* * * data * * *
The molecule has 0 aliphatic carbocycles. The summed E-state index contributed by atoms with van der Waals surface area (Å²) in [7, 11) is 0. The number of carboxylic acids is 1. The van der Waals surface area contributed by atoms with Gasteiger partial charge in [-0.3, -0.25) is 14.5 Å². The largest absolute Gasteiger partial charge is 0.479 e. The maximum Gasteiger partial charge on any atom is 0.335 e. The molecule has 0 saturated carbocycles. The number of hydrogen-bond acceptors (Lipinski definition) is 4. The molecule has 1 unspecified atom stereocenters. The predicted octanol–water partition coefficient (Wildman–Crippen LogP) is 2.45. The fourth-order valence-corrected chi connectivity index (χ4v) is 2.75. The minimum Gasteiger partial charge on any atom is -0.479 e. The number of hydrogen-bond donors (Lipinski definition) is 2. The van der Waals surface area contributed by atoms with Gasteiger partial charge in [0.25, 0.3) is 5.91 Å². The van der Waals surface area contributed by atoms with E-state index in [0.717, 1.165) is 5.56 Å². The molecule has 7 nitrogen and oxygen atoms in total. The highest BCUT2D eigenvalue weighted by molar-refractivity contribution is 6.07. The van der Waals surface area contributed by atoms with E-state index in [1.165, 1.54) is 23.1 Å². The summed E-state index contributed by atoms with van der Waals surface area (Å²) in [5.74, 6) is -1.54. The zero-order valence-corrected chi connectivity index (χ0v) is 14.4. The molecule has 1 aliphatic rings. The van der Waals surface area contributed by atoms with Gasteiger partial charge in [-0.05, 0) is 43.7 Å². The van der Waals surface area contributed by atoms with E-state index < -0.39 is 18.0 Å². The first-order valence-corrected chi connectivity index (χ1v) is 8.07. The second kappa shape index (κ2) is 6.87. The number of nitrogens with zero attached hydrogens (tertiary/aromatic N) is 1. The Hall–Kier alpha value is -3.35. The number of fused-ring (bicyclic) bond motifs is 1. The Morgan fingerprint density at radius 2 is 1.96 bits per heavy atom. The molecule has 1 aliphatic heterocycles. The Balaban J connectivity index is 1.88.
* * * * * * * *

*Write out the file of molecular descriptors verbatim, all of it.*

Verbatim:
The molecule has 0 aliphatic carbocycles. The summed E-state index contributed by atoms with van der Waals surface area (Å²) in [7, 11) is 0. The number of carboxylic acids is 1. The van der Waals surface area contributed by atoms with Gasteiger partial charge in [-0.3, -0.25) is 14.5 Å². The largest absolute Gasteiger partial charge is 0.479 e. The maximum Gasteiger partial charge on any atom is 0.335 e. The molecule has 0 saturated carbocycles. The number of hydrogen-bond acceptors (Lipinski definition) is 4. The molecule has 1 unspecified atom stereocenters. The predicted octanol–water partition coefficient (Wildman–Crippen LogP) is 2.45. The fourth-order valence-corrected chi connectivity index (χ4v) is 2.75. The minimum Gasteiger partial charge on any atom is -0.479 e. The number of hydrogen-bond donors (Lipinski definition) is 2. The van der Waals surface area contributed by atoms with Gasteiger partial charge in [0.25, 0.3) is 5.91 Å². The van der Waals surface area contributed by atoms with E-state index in [0.717, 1.165) is 5.56 Å². The molecule has 7 nitrogen and oxygen atoms in total. The highest BCUT2D eigenvalue weighted by molar-refractivity contribution is 6.07. The van der Waals surface area contributed by atoms with E-state index in [1.165, 1.54) is 23.1 Å². The summed E-state index contributed by atoms with van der Waals surface area (Å²) in [5.74, 6) is -1.54. The zero-order valence-corrected chi connectivity index (χ0v) is 14.4. The molecule has 1 aliphatic rings. The van der Waals surface area contributed by atoms with Gasteiger partial charge in [-0.05, 0) is 43.7 Å². The van der Waals surface area contributed by atoms with E-state index < -0.39 is 18.0 Å². The first-order valence-corrected chi connectivity index (χ1v) is 8.07. The second kappa shape index (κ2) is 6.87. The number of nitrogens with zero attached hydrogens (tertiary/aromatic N) is 1. The Hall–Kier alpha value is -3.35. The number of fused-ring (bicyclic) bond motifs is 1. The Morgan fingerprint density at radius 2 is 1.96 bits per heavy atom. The molecule has 1 aliphatic heterocycles. The Balaban J connectivity index is 1.88.